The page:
If someone invites you to like their page, unless you HATE it, “like” it.  It’s no skin off your nose and it buoys them.

If it’s some music you actually love, invite people who would also love it to like the page.  Help the musician spread their reach and help new folks hear this great music. You’re a hero, everyone wins, the music grows. Cost to you: second of your time.


Once you like a post, leave a comment.  Again, this shows that people care enough to interact with the musician.  It also gives us, the musician, a chance to respond, creating dialogue and furthering community.  Or, at the very least, answering your questions. We get to feel like there’s someone out there, which gives us juice to go on.

PLEASE Do not write “great content”.  I will cut you new bangs in your sleep if I find out you’ve done this.  #independentmusicdelila. Seriously. You are a person with more than goosedown between your ears;  if you’re going to comment, please say something relevant. This is really not difficult. Please do not put trash on the internet. It’s already the equivalent of that island of plastic in the Pacific. Do your part by adding meaningful content.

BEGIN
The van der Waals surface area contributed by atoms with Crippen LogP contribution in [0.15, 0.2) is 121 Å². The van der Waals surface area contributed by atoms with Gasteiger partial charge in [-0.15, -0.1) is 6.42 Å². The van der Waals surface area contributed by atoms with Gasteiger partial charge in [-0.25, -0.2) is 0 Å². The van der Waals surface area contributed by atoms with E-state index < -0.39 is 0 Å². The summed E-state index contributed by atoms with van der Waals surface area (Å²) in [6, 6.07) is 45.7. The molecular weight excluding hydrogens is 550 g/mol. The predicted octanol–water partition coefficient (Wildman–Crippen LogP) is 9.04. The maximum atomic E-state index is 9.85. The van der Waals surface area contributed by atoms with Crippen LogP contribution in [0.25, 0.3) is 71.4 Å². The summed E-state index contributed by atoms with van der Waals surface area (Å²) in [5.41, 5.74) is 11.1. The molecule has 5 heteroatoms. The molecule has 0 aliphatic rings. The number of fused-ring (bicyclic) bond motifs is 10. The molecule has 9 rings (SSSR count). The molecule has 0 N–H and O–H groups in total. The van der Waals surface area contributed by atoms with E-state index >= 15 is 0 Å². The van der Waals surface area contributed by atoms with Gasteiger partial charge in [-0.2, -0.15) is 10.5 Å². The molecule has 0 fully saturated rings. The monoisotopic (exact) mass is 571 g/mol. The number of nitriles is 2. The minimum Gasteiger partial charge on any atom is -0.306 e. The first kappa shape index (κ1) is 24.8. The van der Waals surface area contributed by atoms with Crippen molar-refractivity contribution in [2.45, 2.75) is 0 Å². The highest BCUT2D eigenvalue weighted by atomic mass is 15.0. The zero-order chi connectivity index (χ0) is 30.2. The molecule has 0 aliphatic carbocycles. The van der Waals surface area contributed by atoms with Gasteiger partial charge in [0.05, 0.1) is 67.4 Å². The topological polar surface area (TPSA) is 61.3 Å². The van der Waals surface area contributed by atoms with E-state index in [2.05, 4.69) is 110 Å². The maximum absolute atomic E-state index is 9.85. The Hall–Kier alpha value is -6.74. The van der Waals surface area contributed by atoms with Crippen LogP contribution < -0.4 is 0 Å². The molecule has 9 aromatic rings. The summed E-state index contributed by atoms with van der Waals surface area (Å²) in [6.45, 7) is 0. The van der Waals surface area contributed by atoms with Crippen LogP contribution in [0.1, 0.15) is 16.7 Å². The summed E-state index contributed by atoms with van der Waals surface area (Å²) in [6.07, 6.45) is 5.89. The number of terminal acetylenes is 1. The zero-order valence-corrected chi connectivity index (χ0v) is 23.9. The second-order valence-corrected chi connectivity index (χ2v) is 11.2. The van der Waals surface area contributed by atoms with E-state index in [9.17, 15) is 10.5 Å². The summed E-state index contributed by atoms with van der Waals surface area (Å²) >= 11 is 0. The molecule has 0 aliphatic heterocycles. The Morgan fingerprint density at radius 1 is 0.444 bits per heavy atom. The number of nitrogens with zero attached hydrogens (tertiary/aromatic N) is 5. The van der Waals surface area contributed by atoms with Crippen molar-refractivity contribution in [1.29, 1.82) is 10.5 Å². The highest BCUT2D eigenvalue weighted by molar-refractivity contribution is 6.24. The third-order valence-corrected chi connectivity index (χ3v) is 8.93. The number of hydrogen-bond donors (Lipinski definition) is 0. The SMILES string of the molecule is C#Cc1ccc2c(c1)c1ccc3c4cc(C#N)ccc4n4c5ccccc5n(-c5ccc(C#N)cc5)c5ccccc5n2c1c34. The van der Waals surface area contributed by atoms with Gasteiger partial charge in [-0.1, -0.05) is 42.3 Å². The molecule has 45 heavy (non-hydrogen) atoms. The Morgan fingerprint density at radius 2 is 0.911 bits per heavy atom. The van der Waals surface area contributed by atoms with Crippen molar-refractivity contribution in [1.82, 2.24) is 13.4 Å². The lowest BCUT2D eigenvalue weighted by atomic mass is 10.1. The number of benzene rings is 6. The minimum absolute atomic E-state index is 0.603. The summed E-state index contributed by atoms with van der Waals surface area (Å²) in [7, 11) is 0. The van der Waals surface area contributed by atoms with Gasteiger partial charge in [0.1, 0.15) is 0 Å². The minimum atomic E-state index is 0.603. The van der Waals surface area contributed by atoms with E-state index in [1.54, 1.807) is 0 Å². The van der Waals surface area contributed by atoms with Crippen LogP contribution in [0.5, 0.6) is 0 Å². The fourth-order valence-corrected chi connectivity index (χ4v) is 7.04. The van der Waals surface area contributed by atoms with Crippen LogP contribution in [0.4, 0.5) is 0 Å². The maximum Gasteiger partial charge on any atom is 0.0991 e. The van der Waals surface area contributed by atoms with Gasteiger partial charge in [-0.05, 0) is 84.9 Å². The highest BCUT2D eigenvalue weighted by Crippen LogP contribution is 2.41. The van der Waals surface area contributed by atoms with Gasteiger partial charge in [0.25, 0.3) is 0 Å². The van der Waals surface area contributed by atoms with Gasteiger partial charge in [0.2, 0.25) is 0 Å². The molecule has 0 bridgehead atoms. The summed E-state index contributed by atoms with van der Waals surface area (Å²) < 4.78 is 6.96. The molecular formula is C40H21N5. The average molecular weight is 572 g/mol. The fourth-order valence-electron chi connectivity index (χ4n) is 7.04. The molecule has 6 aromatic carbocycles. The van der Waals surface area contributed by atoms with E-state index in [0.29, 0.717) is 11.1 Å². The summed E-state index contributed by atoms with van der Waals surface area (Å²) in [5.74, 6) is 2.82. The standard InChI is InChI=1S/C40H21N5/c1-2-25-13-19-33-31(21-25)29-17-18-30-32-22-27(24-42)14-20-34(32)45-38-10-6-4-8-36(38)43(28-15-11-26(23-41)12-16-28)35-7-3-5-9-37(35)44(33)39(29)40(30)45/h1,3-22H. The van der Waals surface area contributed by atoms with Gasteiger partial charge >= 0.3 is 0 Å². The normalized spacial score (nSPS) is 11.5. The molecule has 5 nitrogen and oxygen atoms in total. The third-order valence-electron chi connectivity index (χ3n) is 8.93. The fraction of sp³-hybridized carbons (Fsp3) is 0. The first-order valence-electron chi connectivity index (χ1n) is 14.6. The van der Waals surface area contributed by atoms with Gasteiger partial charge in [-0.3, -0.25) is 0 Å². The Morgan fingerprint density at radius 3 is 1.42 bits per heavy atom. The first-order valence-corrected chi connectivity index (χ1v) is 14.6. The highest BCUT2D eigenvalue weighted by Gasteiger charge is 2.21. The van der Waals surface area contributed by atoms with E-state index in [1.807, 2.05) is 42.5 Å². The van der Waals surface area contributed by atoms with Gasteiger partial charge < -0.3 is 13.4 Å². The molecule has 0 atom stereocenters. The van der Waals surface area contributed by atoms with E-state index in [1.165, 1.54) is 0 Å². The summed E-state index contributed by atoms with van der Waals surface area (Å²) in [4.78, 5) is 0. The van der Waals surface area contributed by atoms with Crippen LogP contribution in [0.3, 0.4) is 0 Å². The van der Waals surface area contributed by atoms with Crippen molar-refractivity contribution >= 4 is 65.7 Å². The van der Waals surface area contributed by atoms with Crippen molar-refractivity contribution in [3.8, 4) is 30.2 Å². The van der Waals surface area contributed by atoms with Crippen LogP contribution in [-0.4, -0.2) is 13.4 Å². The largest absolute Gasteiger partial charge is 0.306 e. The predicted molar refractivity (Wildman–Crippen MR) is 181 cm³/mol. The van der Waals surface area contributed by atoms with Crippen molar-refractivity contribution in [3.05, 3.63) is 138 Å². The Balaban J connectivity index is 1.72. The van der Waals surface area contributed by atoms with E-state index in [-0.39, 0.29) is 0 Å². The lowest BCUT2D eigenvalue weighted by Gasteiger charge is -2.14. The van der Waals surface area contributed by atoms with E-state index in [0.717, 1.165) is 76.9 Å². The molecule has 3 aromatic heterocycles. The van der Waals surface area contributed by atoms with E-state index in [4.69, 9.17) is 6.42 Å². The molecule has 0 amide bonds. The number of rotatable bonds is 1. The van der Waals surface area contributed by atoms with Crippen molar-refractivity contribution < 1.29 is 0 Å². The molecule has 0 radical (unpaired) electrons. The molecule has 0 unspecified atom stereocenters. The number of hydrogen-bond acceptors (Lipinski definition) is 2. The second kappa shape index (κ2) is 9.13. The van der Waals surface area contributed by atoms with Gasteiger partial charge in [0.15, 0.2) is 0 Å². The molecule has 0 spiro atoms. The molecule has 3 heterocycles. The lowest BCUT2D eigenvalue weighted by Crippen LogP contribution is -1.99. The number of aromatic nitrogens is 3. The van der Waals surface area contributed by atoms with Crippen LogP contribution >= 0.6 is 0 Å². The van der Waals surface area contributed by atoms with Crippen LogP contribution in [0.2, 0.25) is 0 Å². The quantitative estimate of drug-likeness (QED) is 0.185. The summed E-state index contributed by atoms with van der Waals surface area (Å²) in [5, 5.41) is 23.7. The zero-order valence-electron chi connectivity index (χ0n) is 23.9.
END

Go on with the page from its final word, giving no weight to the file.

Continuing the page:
You’ve got a sliver of time in the car, in the endless grocery line, while waiting for x, y, or zebra.  And, unbeknownst to the people around you, you’re wearing your Independent Music hero cape underneath your whatevers, indicating you’re ready to swoop into action.  Here’s what you can do in those minutes: